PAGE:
Now the Martins can no longer sell the house even for the amount they owe on it. But they don’t want to just walk away. They feel a moral obligation to try to pay back their loan, and they don’t want to trash their and their children’s credit scores. The Martins tried everything before asking the bank to accept a short sale. Steve started taking one of his pensions early in an effort to make ends meet, but it wasn’t enough.
“We tried to refinance,” he said. “We tried that with three institutions, and they all said no because there were too many people on the mortgage. We tried loan modification and had the same issue.” Millions of people like the Martins are finding it hard to hang on to their homes as the Great Recession squeezes both household income and housing values. And many others who owe a lot more than their houses are worth may just want out.
Walking away, however, is a terrible choice — one you could regret for years. Here’s why:
You could get hit with a deficiency judgment. It’s common to assume that if you walk away from your home, the bank can’t come after you for more money, because the loan was attached to the house. But that’s not always true. In some states, lenders can obtain a deficiency judgment for the difference between what you owed and what they got from selling your house.
Florida is one of those states. “No homeowner should walk away,” says Rashmi Airan-Pace, a Florida attorney who specializes in mortgage modifications and foreclosure defense. “Deficiency judgments are very damaging.” Airan-Pace points out that lenders, for example, can seek to garnish wages or place liens on other properties.
Other states, including California and Arizona, are nonrecourse states, which means that laws there prohibit such judgments. You still have to be careful, though; some lenders get borrowers to sign papers obligating them to pay deficiencies anyway.
Foreclosure can ruin your credit scores for up to 10 years. When it comes to the effect on your credit scores, having a few late bills is to foreclosure what having a leaky faucet is to burning down the house. “When a foreclosure is filed against a property owner, that person’s credit will go down 100 points,” Airan-Pace says. “At the foreclosure sale, it goes down another 100.”
She estimates that a short sale would do about one-quarter as much damage to your scores. And though you can start pulling up your credit scores substantially from a short sale or a spate of late payments within a couple of years, a foreclosure can affect your credit history for a decade.
First, do all you can to keep the house
Before you think about letting your home go, make sure you’ve exhausted every other possibility. If you can save your home by working extra hours, staying on a strict budget or taking money out of savings, you should consider it. (In general, don’t touch your retirement accounts, however.) If you just want out because the value is down, remember that a house is still a place to live, regardless of what the market says it’s worth.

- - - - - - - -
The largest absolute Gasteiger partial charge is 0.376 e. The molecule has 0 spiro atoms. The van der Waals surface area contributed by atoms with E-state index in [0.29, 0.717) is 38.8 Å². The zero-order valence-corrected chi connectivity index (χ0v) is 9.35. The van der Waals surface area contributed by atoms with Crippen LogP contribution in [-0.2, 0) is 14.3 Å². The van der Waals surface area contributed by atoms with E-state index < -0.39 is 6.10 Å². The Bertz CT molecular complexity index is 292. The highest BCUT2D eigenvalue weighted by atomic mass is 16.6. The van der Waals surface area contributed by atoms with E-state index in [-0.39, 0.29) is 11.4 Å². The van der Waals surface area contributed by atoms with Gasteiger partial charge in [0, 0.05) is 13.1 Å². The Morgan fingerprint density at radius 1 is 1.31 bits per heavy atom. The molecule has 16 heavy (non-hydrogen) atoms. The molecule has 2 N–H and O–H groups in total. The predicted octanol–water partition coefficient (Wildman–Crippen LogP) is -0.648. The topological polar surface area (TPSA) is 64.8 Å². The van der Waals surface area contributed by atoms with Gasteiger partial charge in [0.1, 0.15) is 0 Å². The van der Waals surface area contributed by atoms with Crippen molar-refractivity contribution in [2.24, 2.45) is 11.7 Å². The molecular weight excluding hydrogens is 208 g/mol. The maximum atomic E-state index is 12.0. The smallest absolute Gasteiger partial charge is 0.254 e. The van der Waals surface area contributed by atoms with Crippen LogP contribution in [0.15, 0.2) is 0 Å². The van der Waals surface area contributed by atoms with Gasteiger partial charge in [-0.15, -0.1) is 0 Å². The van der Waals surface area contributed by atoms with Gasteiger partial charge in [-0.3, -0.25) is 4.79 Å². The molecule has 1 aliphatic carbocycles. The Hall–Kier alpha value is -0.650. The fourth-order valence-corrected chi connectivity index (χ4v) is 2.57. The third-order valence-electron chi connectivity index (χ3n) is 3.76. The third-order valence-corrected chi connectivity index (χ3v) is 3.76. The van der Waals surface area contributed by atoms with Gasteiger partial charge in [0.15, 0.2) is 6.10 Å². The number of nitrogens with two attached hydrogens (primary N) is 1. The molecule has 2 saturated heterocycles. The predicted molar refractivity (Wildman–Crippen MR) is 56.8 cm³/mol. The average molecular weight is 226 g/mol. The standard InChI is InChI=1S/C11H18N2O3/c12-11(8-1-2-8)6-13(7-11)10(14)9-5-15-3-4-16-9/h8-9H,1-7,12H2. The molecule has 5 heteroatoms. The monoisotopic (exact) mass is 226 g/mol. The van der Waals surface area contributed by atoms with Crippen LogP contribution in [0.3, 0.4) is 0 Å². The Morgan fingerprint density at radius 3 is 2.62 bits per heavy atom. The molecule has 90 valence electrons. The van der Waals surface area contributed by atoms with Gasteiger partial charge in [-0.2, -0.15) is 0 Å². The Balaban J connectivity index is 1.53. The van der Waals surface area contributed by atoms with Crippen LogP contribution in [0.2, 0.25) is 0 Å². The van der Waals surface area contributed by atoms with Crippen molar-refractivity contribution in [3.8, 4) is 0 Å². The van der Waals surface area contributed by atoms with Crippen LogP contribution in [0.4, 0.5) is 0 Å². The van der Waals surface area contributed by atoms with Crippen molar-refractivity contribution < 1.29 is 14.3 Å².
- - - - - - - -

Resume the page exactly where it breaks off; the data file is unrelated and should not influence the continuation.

You would also be wise to consult a credit counseling organization, such as the National Foundation for Credit Counseling, or hire an attorney. According to the nonpartisan Urban Institute, borrowers facing foreclosure are 60% more likely to hold on to their homes if they receive counseling.
When you hit trouble, the first step is to see whether you qualify for federal programs that help you refinance your home at a lower rate or reduce your mortgage balance. Be patient. And be prepared for lots of paperwork. The Martins say they have faxed more than 80 pages at a time to their lender.
Sam Hussain of ClearPoint Credit Counseling Solutions in Modesto, Calif., says that people often get frustrated when they have to fax the same paperwork more than once. “That’s reality,” he says. “Ask for the mailing address, and use certified mail.” Hussain also recommends you use a notebook to make a conversation log through the process. Write down the name of every person you talk to, the date you spoke and what was said.
It should go without saying that getting your legal advice from scam outfits that advertise in spam e-mails or on utility poles is a bad strategy. As Lee Jones, a spokesman for the Department of Housing and Urban Development in the Northwest, says: “They fold up in the night like a lawn chair and take your money with them.”
It’s also good practice to steer clear of well-intentioned people who are out of their field. Taking advice from friends, relatives and even your real-estate agent can be a costly mistake. A credit counselor or attorney can be helpful if saving your home proves impossible and you seek to complete a short sale or deed in lieu of foreclosure. Keep in mind that banks will want to know that you tried every other avenue first.
One of the tragedies of D2 is how badly it has devastated so many families. Even D1 did not do so much damage to a emerging middle class. D2 however is basically wiping out the middle class in America. There are no simple answers or solutions to this current dilemma. What is clear that this is criminal and there are many banksters that should go to jail. Period. In recent testimony that emerged from the WAMU trial was that some WAMU bankers had fraudulently changed up to 85% of the loan applications they were processing! 85%! These are the guys that should go to jail. I am deeply saddened by the families that have been devastated by these actions, but we should also learn from this experience that ultimately you are on the hook. If you know instinctively that you can’t afford it, you can’t! A good rule of thumb is that your home should cost no more than 3 times your income. I know that in most areas that wouldn’t buy a fixer upper, but that is the point. We need to have the discipline to wait. It is a consumer’s market and ultimately we determine home prices by the demand we create.